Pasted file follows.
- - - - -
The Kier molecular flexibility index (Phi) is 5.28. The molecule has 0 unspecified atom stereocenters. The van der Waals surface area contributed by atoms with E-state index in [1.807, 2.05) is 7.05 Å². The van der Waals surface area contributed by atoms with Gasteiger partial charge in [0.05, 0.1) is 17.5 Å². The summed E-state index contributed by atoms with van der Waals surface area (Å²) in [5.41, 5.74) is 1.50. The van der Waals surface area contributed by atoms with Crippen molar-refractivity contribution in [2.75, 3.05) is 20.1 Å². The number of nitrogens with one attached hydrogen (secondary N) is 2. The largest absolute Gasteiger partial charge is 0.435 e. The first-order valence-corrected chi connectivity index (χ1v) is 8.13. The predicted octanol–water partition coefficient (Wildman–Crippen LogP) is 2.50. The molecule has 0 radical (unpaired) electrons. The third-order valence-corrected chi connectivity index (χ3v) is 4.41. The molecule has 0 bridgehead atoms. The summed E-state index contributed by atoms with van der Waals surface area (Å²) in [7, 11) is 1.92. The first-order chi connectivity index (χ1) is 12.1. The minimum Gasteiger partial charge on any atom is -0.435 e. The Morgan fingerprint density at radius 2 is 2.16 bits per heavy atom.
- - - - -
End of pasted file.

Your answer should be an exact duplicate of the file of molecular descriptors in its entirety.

The Kier molecular flexibility index (Phi) is 5.28. The molecule has 0 unspecified atom stereocenters. The van der Waals surface area contributed by atoms with E-state index in [1.807, 2.05) is 7.05 Å². The van der Waals surface area contributed by atoms with Gasteiger partial charge in [0.05, 0.1) is 17.5 Å². The summed E-state index contributed by atoms with van der Waals surface area (Å²) in [5.41, 5.74) is 1.50. The van der Waals surface area contributed by atoms with Crippen molar-refractivity contribution in [2.75, 3.05) is 20.1 Å². The number of nitrogens with one attached hydrogen (secondary N) is 2. The largest absolute Gasteiger partial charge is 0.435 e. The first-order valence-corrected chi connectivity index (χ1v) is 8.13. The predicted octanol–water partition coefficient (Wildman–Crippen LogP) is 2.50. The molecule has 0 radical (unpaired) electrons. The third-order valence-corrected chi connectivity index (χ3v) is 4.41. The molecule has 0 bridgehead atoms. The summed E-state index contributed by atoms with van der Waals surface area (Å²) in [7, 11) is 1.92. The first-order chi connectivity index (χ1) is 12.1. The minimum Gasteiger partial charge on any atom is -0.435 e. The Morgan fingerprint density at radius 2 is 2.16 bits per heavy atom.